Case Study: Gearbox Express works with Storage Systems Midwest to use
Goff’s Enterprises’ Roll-up Curtain Walls & High Speed Doors to Adjust the Size of their Facility.
By: Marcus Mohwinkel, Vice President of Sales & Marketing: Goff’s Enterprises, Inc.
When Gearbox Express, LLC signed a lease on a formerly distressed 43,164 square-foot industrial building in, Mukwonago, Wis., the build-out plans for the production area didn’t include one thing: solid walls. Instead, the company opted for flexible curtain walls from Goff’s Enterprises, Inc., of Pewaukee, Wis., so that they could adjust the size of the shop’s “clean” and “dirty” areas.
Just a few months into operation, the decision paid off when Gearbox Express had the opportunity to acquire several wind turbine gearboxes for their exchange inventory from the field. Thanks to the flexibility of the Curtain Walls, there’ll be no problem expanding the dirty area to accommodate these 16-ton, minivan-sized components.
Why Gearbox Express?
Bruce Neumiller (CEO), Brian Hastings (CFO) and Brian Halverson (COO) combined their 40 years of experience in the gearbox manufacturing and remanufacturing business to found Gearbox Express to better serve the wind turbine and industrial gearbox market segments.
Gearbox Express focuses on “down-tower” services and is one of the first companies in the United States to remanufacture wind turbine gearboxes using an exchange inventory model. The company keeps a stock of remanufactured gearboxes ready to exchange, helping ensure a quick turn-around and getting the gearbox back uptower.
“Our business model is rooted in efficiency, quality, speed and a passionate attitude towards excellent customer service. The sooner our customers have their gearbox uptower and operational, the better it is for their business. We work together to make it happen,” said Neumiller.
Keep ‘em Separated
While gearbox manufacturers don’t operate clean rooms to ISO standards like a hospital or semi-conductor manufacturer does, they do follow many of the same climate control practices. Dust, dirt and other contaminants can cause premature wear in these high tech gearboxes. Because removing and replacing a 32,000-lb. gearbox on top of a 300-ft. tower can cost upwards of $500,000, separating dirty and clean work areas helps maximize gearbox life cycle. (Gearbox Express tests every wind turbine gearbox on its 3.1 megawatt test stand, which is located in the clean area of the shop).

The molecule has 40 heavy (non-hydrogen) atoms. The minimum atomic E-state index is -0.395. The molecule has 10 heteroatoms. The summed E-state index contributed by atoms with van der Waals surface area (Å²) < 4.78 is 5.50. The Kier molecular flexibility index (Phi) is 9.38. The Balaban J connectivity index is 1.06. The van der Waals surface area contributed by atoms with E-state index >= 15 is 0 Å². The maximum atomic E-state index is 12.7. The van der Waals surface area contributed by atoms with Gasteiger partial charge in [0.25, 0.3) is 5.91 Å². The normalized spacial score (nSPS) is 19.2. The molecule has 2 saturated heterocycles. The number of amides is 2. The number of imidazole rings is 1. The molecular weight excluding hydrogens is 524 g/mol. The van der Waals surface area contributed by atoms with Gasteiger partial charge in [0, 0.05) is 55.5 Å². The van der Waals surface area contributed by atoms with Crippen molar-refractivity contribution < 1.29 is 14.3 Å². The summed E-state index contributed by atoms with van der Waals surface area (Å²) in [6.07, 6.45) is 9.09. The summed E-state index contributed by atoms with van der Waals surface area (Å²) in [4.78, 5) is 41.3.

The GBX production area covers 35,000 sq. ft. and is divided into north, center and south bays, with the dirty area at the east end of the building (see diagram). Operations in the dirty area include truck docks, disassembly area, paint booth, parts washer and industrial storage. The clean side of the shop stores the cleaned, re-useable parts and includes the assembly and testing areas.
“I originally looked at a building with hard partitions, but then started feeling a little uneasy about how much space we had to work with,” says COO Halverson, who was primarily responsible for establishing workflow and designing the production area. A single gearbox may have as many as 10 pallets of parts when disassembled. Gearbox Express usually works on three to five gearboxes at any time, either in disassembly or reassembly.
“I was talking about this situation with our property manager and the construction manager, and they recommended Goff’s Curtain Walls as a flexible solution,” he continues. “We wanted soft walls that you could see through. We needed to dodge our overhead cranes, and we wanted to raise and lower the walls, among other requirements.”
A Clear Vision
To help develop a solution, GBX worked with Tim Weidenfeller of Storage Systems Midwest, a Goff’s distributor and leading supplier of storage and material handling solutions based in nearby Waukesha.
To separate the dirty and clean areas in the north and center bays, Weidenfeller specified motorized roll-up curtains made from 20 mil clear PVC and 14 oz solid vinyl. The 59-foot-wide north bay uses three curtains, while the 39-foot-wide center bay uses two curtains, all of which are 21-feet tall and feature a floor sweep to block dust from sliding underneath. One curtain in each bay contains a 3- x 7-foot replaceable strip door, which is attached to the curtain.
“One of our primary considerations was that our two 20-ton P&H cranes need to go in both the clean and dirty areas,” says Halverson. Normally, the company keeps one in each area. “If we need to move them to complete a process, we reel up the walls and pass the crane through. One of my happiest days as far as this facility was concerned was when I learned how tightly the walls roll up. I was concerned that the material would bunch up and the crane wouldn’t be able to pass underneath, but it all went very well.”